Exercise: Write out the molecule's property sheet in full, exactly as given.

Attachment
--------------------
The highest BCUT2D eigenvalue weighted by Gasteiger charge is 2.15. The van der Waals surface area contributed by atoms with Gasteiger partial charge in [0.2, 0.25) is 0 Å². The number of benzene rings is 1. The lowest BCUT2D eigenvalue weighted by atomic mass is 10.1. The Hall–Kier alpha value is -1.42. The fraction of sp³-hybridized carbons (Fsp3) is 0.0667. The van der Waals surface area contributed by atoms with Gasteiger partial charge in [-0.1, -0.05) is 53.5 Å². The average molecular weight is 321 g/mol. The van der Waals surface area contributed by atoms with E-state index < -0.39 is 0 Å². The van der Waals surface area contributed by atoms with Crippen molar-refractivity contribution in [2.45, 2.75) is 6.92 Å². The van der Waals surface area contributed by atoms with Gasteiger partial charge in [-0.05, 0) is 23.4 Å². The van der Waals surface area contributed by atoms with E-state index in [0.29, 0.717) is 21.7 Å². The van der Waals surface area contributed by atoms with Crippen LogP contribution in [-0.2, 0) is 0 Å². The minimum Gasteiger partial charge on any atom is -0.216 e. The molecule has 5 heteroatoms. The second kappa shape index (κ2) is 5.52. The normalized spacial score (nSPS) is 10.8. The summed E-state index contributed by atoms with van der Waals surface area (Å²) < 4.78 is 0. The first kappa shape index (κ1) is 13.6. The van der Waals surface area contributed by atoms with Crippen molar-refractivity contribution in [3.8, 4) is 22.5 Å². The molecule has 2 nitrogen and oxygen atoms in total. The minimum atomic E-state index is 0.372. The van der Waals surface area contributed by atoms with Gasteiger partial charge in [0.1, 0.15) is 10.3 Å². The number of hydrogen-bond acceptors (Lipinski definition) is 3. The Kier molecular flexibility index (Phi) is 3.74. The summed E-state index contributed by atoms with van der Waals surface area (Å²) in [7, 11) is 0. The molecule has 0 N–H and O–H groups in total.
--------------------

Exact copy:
The highest BCUT2D eigenvalue weighted by Gasteiger charge is 2.15. The van der Waals surface area contributed by atoms with Gasteiger partial charge in [0.2, 0.25) is 0 Å². The number of benzene rings is 1. The lowest BCUT2D eigenvalue weighted by atomic mass is 10.1. The Hall–Kier alpha value is -1.42. The fraction of sp³-hybridized carbons (Fsp3) is 0.0667. The van der Waals surface area contributed by atoms with Gasteiger partial charge in [-0.1, -0.05) is 53.5 Å². The average molecular weight is 321 g/mol. The van der Waals surface area contributed by atoms with E-state index < -0.39 is 0 Å². The van der Waals surface area contributed by atoms with Crippen molar-refractivity contribution in [2.45, 2.75) is 6.92 Å². The van der Waals surface area contributed by atoms with Gasteiger partial charge in [-0.05, 0) is 23.4 Å². The van der Waals surface area contributed by atoms with E-state index in [0.29, 0.717) is 21.7 Å². The van der Waals surface area contributed by atoms with Crippen LogP contribution in [-0.2, 0) is 0 Å². The minimum Gasteiger partial charge on any atom is -0.216 e. The molecule has 5 heteroatoms. The second kappa shape index (κ2) is 5.52. The normalized spacial score (nSPS) is 10.8. The summed E-state index contributed by atoms with van der Waals surface area (Å²) < 4.78 is 0. The first kappa shape index (κ1) is 13.6. The van der Waals surface area contributed by atoms with Crippen molar-refractivity contribution in [3.8, 4) is 22.5 Å². The molecule has 2 nitrogen and oxygen atoms in total. The minimum atomic E-state index is 0.372. The van der Waals surface area contributed by atoms with Gasteiger partial charge in [0.1, 0.15) is 10.3 Å². The number of hydrogen-bond acceptors (Lipinski definition) is 3. The Kier molecular flexibility index (Phi) is 3.74. The summed E-state index contributed by atoms with van der Waals surface area (Å²) in [7, 11) is 0. The molecule has 0 N–H and O–H groups in total.